Elder Bednar said in relation to these orders: “We must not become accustomed to sweeping assertions of governmental power. Invoking emergency powers, government executives summarily imposed numerous orders and directives that in many ways are analogous to martial law…As we have just experienced, religious freedom can quickly be swept aside in the name of protecting other societal interests.”
Religious liberty is considered, as Elder Oaks said in 2016 at a BYU devotional: “…as just another human right, competing with other human rights when it seems to collide with them.” Both he and Elder Bednar noted the encroachment on other liberties essential to religious freedom, notably the freedom of the press and peaceful assembly. It is curious to note how the media treated the protesters on the right in April and May and the protesters on the left starting in July, one would hardly know if we were in a pandemic right now. Calls for the disbandment of large groups have gone silent as the BLM protests erupted across the nation. Some of this is due to the timing of the protests, as the people on the right protested at the wake of the pandemic, whereas now the curve was flattened and we are less concerned. It is also due to ideological reasons, as the mainstream media skews left, it is understandable that they would be more likely to defend large protests from people on their side of the argument. This is vital to understand as in the future, as religious communities protest they will again not be in the good grace of those controlling the vast majority of the mainstream media when it is not the interest of the political left to protect the religious liberty and favor more other ideas. Say, for example, a scenario in which our Church is being pressured to seal homosexual couples. Protests to enforce the Church to take such an action will have a positive framing from the media.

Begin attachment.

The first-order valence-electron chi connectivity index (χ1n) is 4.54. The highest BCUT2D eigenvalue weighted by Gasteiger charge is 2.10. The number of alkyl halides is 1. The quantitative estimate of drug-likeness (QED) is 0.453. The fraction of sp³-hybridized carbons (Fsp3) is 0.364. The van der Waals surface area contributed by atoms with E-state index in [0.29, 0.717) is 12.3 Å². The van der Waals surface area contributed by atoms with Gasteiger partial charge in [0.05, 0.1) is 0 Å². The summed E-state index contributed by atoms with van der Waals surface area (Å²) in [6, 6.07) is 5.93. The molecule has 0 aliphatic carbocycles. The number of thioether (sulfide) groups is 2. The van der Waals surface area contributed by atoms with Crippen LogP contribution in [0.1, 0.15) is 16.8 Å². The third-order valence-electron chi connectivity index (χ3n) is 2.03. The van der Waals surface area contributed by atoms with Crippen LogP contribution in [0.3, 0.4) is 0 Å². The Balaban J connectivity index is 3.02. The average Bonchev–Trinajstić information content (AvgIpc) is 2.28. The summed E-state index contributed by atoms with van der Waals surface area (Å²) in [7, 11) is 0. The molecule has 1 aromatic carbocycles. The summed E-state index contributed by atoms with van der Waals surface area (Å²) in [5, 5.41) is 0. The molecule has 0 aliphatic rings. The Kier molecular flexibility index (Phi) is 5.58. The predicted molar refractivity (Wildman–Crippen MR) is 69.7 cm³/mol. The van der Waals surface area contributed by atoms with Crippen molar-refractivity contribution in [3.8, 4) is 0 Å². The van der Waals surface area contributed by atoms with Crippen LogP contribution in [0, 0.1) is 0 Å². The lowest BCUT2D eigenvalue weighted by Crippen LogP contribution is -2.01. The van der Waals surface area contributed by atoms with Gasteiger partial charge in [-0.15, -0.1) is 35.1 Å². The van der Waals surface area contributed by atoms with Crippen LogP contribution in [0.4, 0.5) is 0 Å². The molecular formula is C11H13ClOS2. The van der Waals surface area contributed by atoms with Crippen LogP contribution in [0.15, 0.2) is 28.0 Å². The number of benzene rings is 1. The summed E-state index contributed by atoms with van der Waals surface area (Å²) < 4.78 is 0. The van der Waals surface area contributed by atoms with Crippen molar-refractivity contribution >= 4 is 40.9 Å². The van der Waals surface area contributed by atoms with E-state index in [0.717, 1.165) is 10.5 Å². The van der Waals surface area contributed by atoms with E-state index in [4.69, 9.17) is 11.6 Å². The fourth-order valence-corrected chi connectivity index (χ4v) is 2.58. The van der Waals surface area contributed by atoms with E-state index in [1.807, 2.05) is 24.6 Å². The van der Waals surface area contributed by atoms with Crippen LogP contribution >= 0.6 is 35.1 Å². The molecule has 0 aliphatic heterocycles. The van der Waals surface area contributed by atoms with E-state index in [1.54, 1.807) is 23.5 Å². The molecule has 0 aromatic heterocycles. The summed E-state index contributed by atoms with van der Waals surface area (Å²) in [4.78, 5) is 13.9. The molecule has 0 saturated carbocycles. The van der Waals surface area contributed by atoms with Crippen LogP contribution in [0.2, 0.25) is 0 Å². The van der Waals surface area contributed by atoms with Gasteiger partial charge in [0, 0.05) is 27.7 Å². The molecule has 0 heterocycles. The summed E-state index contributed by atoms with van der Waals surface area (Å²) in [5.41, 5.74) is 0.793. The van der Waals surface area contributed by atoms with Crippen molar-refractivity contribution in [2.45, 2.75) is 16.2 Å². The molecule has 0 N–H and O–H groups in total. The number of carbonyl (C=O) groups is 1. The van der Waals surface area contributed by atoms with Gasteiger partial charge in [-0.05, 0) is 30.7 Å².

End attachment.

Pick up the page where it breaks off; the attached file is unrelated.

It is foreseeable that given the secularization of society, driven in part by the already secularized universities, and the rise of postmodern thought, that religious liberty will be downplayed even more by the rising generation in the public sphere. Religion will be seen as an obstacle to other ideological advances. Subsequently, the members will be viewed in that way as well.
Other quotes from Elder Bednar:
“Freedom of Religion stands as a bulwark against unlimited government power.”
“Government power can never be unlimited.”
“if the faithful are not gathering, sooner or later they will begin to scatter.”
“In the name of protecting physical health and security, or advancing other social values, government often acted without regard to the importance of protecting spiritual health and security. It often seemed
“In a time of crisis, sensitive tools are necessary to balance the demands of religious liberty with the just interests of society. Now I am not saying that religious freedom can be unlimited in the middle of a pandemic. Nor am I saying that all government officials have disregarded religious rights. Far From it. What I am saying is we can no more disregard the valid claims of religious freedom in a time of crisis. ”
“Never again must the fundamental right to worship be trivialized below the ability to buy gasoline.”